The study, which reviewed data available at the time the guidelines were issued, states: “It seems incomprehensible that dietary advice was introduced for 220 million Americans and 56 million UK citizens, given the contrary results from a small number of unhealthy men.

“The results of the present meta-analysis support the hypothesis that the available [randomised controlled trials] did not support the introduction of dietary fat recommendations in order to reduce [coronary heart disease] risk or related mortality.”

This article also presents immediate criticisms of this study.  For this post, I’m focusing only on the fact that there is a debate about the merits and the urgency that justified the issuing of the guidelines.   For example, this study references studies as early as the late 1960s that presented results that cast doubts on the fat-consumption intervention strategies.  Over the decades since the guidelines have been introduced, I have read many articles in popular press and media criticizing the guidelines for exaggerating the risks of these foods and under-estimating their healthy contributions of moderating people’s eating habits.

It may be that by 1983 there was enough evidence for a dedomenocracy to issue a short-term rule that matched the dietary guidelines introduced in US.   However, that rule would have expired within a few years.   By the early 1990s, there was probably enough information to raise doubts about both the risks and the urgency.  As a result, it is unlikely that a dedomenocracy would have renewed the rules after they expired.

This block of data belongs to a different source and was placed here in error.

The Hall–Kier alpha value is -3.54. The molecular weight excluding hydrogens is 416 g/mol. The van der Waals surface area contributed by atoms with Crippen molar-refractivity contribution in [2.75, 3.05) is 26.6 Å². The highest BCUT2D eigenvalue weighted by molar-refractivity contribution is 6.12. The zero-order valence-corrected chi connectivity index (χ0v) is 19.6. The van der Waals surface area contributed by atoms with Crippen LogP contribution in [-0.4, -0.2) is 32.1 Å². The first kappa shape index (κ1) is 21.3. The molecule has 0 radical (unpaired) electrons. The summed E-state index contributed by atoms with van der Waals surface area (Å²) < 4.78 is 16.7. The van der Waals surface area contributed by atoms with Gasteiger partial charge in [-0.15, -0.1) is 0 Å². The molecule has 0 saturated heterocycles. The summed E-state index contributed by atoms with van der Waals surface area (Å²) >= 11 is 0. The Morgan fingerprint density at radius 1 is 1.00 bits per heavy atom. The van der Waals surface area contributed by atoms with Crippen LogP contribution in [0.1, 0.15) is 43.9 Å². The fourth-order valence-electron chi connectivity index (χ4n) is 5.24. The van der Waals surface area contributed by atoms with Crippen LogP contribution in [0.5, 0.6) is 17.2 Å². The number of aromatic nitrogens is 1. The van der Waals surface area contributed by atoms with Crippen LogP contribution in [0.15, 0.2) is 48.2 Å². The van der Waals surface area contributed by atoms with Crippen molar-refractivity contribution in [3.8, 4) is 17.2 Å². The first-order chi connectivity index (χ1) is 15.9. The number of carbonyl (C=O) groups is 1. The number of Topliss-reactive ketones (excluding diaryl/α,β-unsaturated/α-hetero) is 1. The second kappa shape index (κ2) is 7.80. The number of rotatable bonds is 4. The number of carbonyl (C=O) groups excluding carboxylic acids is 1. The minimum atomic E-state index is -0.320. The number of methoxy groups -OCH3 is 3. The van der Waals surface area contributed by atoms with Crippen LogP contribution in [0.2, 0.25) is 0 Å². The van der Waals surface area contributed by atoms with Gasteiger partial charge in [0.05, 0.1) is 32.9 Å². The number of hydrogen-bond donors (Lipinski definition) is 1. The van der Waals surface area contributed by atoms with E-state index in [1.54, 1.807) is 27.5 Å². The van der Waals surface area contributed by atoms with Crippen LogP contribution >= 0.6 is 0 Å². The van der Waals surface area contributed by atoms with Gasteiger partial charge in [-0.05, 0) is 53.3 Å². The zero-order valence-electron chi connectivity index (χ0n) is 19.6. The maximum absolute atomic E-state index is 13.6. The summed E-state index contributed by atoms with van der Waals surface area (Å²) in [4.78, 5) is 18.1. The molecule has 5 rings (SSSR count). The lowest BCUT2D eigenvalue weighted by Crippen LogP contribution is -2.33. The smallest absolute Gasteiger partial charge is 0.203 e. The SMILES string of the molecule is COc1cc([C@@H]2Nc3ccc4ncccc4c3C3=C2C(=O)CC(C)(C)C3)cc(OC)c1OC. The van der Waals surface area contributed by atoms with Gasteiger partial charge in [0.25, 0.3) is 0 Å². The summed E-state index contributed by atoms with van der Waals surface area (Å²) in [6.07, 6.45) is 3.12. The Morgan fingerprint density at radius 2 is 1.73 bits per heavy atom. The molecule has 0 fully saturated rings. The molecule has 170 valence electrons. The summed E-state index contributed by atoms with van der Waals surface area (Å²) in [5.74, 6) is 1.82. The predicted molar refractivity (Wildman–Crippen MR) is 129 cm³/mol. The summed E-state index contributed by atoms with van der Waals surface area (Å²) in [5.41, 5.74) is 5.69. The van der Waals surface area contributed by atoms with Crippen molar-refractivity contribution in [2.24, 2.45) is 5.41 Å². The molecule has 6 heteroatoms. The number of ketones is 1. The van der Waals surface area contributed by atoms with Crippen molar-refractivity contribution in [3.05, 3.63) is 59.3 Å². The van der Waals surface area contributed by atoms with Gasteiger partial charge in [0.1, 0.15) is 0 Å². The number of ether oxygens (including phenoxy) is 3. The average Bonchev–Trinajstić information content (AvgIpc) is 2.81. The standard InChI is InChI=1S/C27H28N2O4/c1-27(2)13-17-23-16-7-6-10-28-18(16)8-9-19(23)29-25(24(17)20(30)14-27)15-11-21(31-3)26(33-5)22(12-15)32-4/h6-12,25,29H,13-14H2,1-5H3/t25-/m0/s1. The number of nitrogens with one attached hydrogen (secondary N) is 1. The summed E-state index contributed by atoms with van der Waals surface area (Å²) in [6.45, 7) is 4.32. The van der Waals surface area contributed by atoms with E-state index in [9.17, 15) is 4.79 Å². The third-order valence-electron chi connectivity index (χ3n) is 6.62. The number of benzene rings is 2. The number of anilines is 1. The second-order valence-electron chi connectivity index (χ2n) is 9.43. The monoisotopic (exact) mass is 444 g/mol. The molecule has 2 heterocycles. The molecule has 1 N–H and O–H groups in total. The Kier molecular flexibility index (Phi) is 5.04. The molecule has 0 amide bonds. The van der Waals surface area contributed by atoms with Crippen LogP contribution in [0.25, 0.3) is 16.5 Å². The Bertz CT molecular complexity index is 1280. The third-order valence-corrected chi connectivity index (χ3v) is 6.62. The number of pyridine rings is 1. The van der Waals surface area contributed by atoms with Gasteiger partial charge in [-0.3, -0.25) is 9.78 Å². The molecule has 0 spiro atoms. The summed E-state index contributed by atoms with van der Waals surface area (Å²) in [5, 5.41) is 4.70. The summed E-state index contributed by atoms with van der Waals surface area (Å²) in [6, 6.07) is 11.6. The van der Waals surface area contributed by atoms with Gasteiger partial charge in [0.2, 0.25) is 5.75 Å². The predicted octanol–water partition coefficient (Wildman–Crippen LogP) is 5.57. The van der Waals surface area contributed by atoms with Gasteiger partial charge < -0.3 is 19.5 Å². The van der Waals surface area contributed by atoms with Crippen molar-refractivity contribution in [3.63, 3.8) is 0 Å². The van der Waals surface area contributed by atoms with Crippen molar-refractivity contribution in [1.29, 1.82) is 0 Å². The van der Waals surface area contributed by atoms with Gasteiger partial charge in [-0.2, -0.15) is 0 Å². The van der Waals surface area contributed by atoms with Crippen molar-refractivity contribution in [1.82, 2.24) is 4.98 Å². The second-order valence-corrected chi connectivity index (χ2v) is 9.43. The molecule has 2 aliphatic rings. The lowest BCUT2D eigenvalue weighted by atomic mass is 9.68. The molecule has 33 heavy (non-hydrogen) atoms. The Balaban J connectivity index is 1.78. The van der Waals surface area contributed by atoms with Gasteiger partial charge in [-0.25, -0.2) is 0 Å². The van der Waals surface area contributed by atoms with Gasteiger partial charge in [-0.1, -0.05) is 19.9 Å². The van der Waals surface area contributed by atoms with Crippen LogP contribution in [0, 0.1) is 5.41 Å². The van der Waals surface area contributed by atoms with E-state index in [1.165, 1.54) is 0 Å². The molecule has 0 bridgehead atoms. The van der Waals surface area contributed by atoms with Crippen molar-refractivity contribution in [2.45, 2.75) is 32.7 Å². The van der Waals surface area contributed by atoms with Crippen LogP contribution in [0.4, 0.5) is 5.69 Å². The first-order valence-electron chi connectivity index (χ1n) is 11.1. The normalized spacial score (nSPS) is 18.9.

We have a representative republic instead of a dedomenocracy.  In a representative republic, rules do not have expiration dates.  Once a representative republic makes a rule, the burden of proof shifts to those who would repeal the rule.   In contrast to the dedomenocracy that requires new evidence to justify renewing the rule, our government required evidence to prove that continuing the rule was harmful.   It appears that now in 2015, we are persuaded that the rule is not helpful.

In the mean time, we suffered unintended consequences of a continued recommendation of an outdated rule.  Although the guidelines were voluntary, the population’s desire for healthy living motivated them to follow the rules.   They began to avoid fats and animal products and replace them with plant products and grains in particular.   To compensate for the reduced or temporary feeling of fullness from consuming most calories from carbohydrates, people ate more and more frequently.   There are claims (credible to me) that lack of fat in diets encouraged more frequent eating and in larger quantities.   This may have lead to the increased obesity rates.   In addition, the high carbohydrate loads may be contributing to the increased rates of Type-II diabetes that requires expensive lifetime management of the illness.

Following a dedomenocracy model of short-lived rules may have avoided these consequences because the guidelines, if issued at all, would probably only have been in place for a few years.   Once expired, there would be a return to leaving the dietary choices up to the individual.  As I noted above, the decision not to renew the guidelines would have sent a message that the risks are not high and that this was no longer a priority.

In my earlier discussions of dedomenocracy, I noted that rules have lasting effects even after they expire.   People would probably continue to follow the expired guidelines out of habit.  But as new eating options became available, people interested in trying new things will be more free to try them because there is no current guideline that says this would be harmful.